The truth obscured

In my previous post I wrote about on this day Internet posting and why I personally do it. At the end of my post I warned of bad factually false postings under this tag and as fate would have it, as I was writing my post I stumbled across just such an example.

The calendar style on this day blog site Today in Science History had for 24 January under their Events rubric the following entry, which is liberally peppered with very avoidable errors:

In 1544, a solar eclipse was viewed at Louvain, which was later depicted in the first published book illustration of the camera obscura in use. Dutch mathematician and astronomer Reinerus Gemma-Frisius viewed a solar eclipse using a hole in one wall of a pavillion [sic] to project the sun’s image upside down onto the opposite wall.


Gemma Frisius’ illustration of a camera obscura used to observe the sun

This first paragraph already contains a number of errors. Gemma Frisius, I’ll come back to the name, was in fact Frisian and not Dutch; In fact The Netherlands as they exist now didn’t exist when he was born and his birthplace, Dokkum, was in the Habsburg Netherlands. He was born Jemme Reinierzoon or Jemma son of Reinier to poor parents in Dokkum in Friesland on 9th Dec 1508. His nom de plume Gemma Frisius is a Latinised onomatopoeic version of his birth name plus the toponym Frisius for Friesland. The Reinerus is a piece of pure invention, one of several, from people who don’t understand his actual name.

The post continues as follows:

He published the first illustration of a camera obscura, depicting his method of observation of the eclipse in De Radio Astronomica et Geometrica (1545). Several astronomers made use of such a device in the early part of the 16th century. Both Johannes Kepler and Christopher Scheiner used a camera obscura to study the activity of sunspots. The technique was known to Aristotle (Problems, ca. 330 BC).

The claim that, “Several astronomers made use of such a device in the early part of the 16th century” is more that somewhat dubious, as apart from Leonard’s descriptions of the camera obscura, which didn’t become known till the eighteenth century, all of the known sixteenth century descriptions of the instrument are post Gemma Frisius, so the later part and not the early part of the century.

The next sentence is simple wrong. Johannes Kepler never studied the activity of sunspots an astronomical sport that he left to others. He did however use a camera obscura of his own design set up in a tent to view solar eclipses in Graz on 30 June 1601 and in Prague on 12 October 1605. Infamously whilst he was busy observing the solar eclipse on the market place in Graz in 1601 a thief stole his purse with thirty silver florins. Whilst still with Kepler, if you are going to talk about the use of the camera obscura in Early Modern astronomy then you really should mention the fact that Kepler coined the name camera obscura.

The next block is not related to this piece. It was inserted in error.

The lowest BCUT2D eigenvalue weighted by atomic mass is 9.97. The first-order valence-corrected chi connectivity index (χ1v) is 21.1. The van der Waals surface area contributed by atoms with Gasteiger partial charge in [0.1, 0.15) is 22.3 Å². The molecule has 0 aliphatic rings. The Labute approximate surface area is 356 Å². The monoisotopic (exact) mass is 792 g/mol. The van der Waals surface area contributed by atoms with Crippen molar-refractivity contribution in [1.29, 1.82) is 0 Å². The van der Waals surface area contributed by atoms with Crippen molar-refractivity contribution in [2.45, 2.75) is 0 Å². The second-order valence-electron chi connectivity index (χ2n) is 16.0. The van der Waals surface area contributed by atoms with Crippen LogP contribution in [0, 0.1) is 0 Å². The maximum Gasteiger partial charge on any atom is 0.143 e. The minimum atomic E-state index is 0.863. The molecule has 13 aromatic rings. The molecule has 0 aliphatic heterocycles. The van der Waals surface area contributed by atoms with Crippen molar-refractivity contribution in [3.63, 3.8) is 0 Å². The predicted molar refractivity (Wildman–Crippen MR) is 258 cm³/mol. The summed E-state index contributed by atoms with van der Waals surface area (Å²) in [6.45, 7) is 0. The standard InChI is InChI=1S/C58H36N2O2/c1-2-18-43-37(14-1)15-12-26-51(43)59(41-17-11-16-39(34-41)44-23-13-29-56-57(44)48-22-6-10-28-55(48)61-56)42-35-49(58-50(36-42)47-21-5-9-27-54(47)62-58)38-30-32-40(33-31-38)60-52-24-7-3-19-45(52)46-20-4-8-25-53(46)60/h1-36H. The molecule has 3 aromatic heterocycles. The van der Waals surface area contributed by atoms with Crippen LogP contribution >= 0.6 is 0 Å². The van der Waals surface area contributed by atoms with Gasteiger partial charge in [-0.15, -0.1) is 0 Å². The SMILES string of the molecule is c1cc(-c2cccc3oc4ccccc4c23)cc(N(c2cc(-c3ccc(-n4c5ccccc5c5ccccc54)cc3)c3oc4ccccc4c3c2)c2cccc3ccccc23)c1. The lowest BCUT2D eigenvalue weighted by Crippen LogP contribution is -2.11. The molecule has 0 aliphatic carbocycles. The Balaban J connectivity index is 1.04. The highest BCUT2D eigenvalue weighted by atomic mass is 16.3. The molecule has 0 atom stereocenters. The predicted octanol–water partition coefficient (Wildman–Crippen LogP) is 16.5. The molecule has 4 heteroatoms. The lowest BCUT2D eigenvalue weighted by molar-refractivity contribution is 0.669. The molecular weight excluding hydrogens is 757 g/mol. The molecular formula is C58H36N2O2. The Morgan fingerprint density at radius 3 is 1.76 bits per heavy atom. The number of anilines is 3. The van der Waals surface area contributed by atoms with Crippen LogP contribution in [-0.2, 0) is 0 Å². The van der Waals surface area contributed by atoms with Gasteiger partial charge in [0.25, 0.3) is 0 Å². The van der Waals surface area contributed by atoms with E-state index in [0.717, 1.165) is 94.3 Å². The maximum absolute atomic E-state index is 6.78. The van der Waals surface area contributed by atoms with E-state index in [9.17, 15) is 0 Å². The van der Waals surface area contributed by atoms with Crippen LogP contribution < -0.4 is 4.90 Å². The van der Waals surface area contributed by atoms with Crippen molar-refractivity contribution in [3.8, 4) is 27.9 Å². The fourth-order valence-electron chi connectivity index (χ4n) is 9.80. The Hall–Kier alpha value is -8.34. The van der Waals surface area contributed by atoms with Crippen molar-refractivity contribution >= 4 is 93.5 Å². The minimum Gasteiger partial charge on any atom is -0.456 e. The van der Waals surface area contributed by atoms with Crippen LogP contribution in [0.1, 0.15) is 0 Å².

Christoph (not Christopher) Scheiner did observe sunspot activity; in fact he was the leading observer of such activity in the early seventeenth century publishing his results in his Rosa Ursina sive Sol (1626–1630). However, he didn’t use a camera obscura to do so, he used his machine helioscopica (helioscope) a telescope that he designed to project images of the sun onto a sheet of paper. Interesting in this context is that Scheiner’s helioscope was probably the first ever Keplerian or astronomical telescope, it being irrelevant if the projected image is right way up or inverted.


Christoph Scheiner’s machine helioscopica Source: Wikimedia Commons

Some might object that the method is not substantially different to the use of the camera obscura but although the principle is the same the two instruments are distinct and different and should not be thrown haphazardly together.

I also have problems with the sentence, the technique was known to Aristotle. I would be happier if it read, the phenomenon was known to Aristotle. What he actually wrote in Problems Book XV was the following:

“Why is it that when the sun passes through quadrilaterals, as for instance in wickerwork, it does not produce a figure rectangular in shape but circular?”


 “Why is it that an eclipse of the sun, if one looks at it through a sieve or through leaves, such as a plane-tree or other broadleaved tree, or if one joins the fingers of one hand over the fingers of the other, the rays are crescent-shaped where they reach the earth? Is it for the same reason as that when light shines through a rectangular peep-hole, it appears circular in the form of a cone?”

From these passages it is obvious that Aristotle never actually constructed a camera obscura and although he observed the phenomenon on which it is based he never really understood it.

All of the above might appear to be nit picking to some but a fundamental principle of all historiography is first get facts right and the quoted paragraphs gets almost all of their facts wrong.



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2 responses to “The truth obscured

  1. actually name —> actual name

    projected —-> projection or projected image

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